optical,magnetic and solid state

storage

optical storage

Optical storage is a term from engineering referring to the Storage of data on an optically readable medium. Data is recorded by making marks in a pattern that can be read back with the aid of light, usually a beam of laser light precisely focused on a spinning disc. An older example, that does not require the use of computers, is microform. There are other means of optically storing data and new methods are in development. Optical storage differs from other data storage techniques that make use of other technologies such as magnetism or semiconductors.


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magnetic storage

Magnetic storage and magnetic recording are terms from engineering referring to the storage of data on a magnetized medium. Magnetic storage uses different patterns of magnetization in a magnetizable material to store data and is a form of non-volatile memory. The information is accessed using one or more read/write heads. As of 2013, magnetic storage media, primarily hard disks, are widely used to store computer data as well as audio and video signals. In the field of computing, the term magnetic storage is preferred and in the field of audio and video production, the term magnetic recording is more commonly used. The distinction is less technical and more a matter of preference. Other examples of magnetic storage media include floppy disks, magnetic recording tape, andmagnetic stripes on credit cards.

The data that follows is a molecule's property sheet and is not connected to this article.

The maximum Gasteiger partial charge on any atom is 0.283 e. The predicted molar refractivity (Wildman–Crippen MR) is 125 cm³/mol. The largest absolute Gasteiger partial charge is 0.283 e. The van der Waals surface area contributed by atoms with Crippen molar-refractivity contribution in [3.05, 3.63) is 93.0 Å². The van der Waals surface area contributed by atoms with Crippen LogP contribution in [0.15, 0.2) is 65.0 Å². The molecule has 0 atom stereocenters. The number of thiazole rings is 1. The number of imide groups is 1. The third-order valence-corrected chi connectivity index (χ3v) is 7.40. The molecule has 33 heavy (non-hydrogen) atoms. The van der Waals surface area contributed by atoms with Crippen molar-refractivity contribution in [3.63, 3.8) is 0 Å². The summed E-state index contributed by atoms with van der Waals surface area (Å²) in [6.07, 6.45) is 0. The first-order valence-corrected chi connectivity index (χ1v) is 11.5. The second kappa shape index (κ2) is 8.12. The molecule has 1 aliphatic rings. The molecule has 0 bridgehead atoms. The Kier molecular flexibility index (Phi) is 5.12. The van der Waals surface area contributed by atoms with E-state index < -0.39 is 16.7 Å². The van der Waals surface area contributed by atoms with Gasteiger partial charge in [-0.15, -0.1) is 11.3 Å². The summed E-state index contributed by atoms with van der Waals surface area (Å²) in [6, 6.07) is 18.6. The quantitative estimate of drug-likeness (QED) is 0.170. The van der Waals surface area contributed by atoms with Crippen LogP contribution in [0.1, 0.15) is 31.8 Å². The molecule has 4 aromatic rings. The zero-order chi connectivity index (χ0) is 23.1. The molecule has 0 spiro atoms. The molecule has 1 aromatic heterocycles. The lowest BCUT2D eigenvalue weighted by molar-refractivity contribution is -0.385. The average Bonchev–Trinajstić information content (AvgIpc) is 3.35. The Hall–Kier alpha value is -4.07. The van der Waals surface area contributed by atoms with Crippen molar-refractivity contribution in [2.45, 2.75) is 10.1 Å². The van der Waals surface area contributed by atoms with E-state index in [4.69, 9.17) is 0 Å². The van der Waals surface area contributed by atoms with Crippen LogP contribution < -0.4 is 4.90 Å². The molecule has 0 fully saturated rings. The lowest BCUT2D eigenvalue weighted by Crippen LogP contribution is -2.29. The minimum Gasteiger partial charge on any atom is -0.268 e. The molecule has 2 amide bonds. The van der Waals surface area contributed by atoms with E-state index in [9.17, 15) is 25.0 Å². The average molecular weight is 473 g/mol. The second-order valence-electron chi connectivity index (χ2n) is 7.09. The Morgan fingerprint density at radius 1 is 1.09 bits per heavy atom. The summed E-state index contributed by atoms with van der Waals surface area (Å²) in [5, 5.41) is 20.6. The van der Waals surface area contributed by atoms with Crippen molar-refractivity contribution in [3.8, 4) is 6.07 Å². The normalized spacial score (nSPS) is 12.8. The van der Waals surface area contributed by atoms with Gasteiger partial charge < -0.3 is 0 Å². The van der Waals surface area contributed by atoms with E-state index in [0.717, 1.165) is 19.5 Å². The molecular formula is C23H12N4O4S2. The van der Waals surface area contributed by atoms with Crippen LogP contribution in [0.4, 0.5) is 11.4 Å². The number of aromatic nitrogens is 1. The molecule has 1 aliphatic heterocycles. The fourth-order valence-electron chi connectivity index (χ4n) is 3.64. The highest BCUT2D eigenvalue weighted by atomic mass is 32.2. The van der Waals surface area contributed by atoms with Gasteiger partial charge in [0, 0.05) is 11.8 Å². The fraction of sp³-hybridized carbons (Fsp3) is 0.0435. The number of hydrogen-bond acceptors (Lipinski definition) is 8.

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solid state storage

A solid-state drive (SSD) (also known as a solid-state disk [1][2][3] or electronic disk,[4] though it contains no actual "disk" of any kind, nor motors to "drive" the disks) is a data storage device using integrated circuit assemblies as memory to store data persistently. SSD technology uses electronic interfaces compatible with traditional block input/output (I/O) hard disk drives, thus permitting simple replacement in common applications.[5] Also, new I/O interfaces like SATA Express are created to keep up with speed advancements in SSD technology.

SSDs have no moving mechanical components. This distinguishes them from traditional electromechanical magnetic disks such as hard disk drives (HDDs) or floppy disks, which contain spinning disks and movable read/write heads.[6] Compared with electromechanical disks, SSDs are typically more resistant to physical shock, run more quietly, have lower access time, and less latency.[7] However, while the price of SSDs has continued to decline in 2012,[8] SSDs are still about 7 to 8 times more expensive per unit of storage than HDDs.


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